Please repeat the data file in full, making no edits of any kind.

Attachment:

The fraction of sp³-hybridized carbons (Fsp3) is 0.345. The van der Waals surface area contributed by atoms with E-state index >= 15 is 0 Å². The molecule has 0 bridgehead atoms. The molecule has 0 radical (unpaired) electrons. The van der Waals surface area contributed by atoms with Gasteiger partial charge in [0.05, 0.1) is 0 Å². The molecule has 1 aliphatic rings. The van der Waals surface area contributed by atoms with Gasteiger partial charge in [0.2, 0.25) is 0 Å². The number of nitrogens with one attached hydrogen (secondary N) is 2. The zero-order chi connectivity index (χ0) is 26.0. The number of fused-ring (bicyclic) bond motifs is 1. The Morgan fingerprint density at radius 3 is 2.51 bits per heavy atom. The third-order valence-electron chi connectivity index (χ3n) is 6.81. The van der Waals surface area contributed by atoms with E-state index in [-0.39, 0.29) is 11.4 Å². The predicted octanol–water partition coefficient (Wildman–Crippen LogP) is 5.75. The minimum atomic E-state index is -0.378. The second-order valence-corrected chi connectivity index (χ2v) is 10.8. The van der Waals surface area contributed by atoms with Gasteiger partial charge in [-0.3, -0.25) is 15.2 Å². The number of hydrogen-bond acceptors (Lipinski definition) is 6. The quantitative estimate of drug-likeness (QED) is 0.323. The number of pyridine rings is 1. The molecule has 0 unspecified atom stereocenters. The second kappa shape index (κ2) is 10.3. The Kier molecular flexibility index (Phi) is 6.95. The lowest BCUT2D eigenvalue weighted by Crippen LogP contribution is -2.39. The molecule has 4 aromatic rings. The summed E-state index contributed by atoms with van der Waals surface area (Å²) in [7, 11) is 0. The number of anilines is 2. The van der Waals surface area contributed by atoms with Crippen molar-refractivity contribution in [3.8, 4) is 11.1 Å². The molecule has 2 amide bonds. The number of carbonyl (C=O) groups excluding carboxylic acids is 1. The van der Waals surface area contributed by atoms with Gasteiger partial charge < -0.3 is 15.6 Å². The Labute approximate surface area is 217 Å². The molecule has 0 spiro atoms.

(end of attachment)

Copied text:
The fraction of sp³-hybridized carbons (Fsp3) is 0.345. The van der Waals surface area contributed by atoms with E-state index >= 15 is 0 Å². The molecule has 0 bridgehead atoms. The molecule has 0 radical (unpaired) electrons. The van der Waals surface area contributed by atoms with Gasteiger partial charge in [0.05, 0.1) is 0 Å². The molecule has 1 aliphatic rings. The van der Waals surface area contributed by atoms with Gasteiger partial charge in [0.2, 0.25) is 0 Å². The number of nitrogens with one attached hydrogen (secondary N) is 2. The zero-order chi connectivity index (χ0) is 26.0. The number of fused-ring (bicyclic) bond motifs is 1. The Morgan fingerprint density at radius 3 is 2.51 bits per heavy atom. The third-order valence-electron chi connectivity index (χ3n) is 6.81. The van der Waals surface area contributed by atoms with E-state index in [-0.39, 0.29) is 11.4 Å². The predicted octanol–water partition coefficient (Wildman–Crippen LogP) is 5.75. The minimum atomic E-state index is -0.378. The second-order valence-corrected chi connectivity index (χ2v) is 10.8. The van der Waals surface area contributed by atoms with Gasteiger partial charge in [-0.3, -0.25) is 15.2 Å². The number of hydrogen-bond acceptors (Lipinski definition) is 6. The quantitative estimate of drug-likeness (QED) is 0.323. The number of pyridine rings is 1. The molecule has 0 unspecified atom stereocenters. The second kappa shape index (κ2) is 10.3. The Kier molecular flexibility index (Phi) is 6.95. The lowest BCUT2D eigenvalue weighted by Crippen LogP contribution is -2.39. The molecule has 4 aromatic rings. The summed E-state index contributed by atoms with van der Waals surface area (Å²) in [7, 11) is 0. The number of anilines is 2. The van der Waals surface area contributed by atoms with Crippen molar-refractivity contribution in [3.8, 4) is 11.1 Å². The molecule has 2 amide bonds. The number of carbonyl (C=O) groups excluding carboxylic acids is 1. The van der Waals surface area contributed by atoms with Gasteiger partial charge < -0.3 is 15.6 Å². The Labute approximate surface area is 217 Å². The molecule has 0 spiro atoms.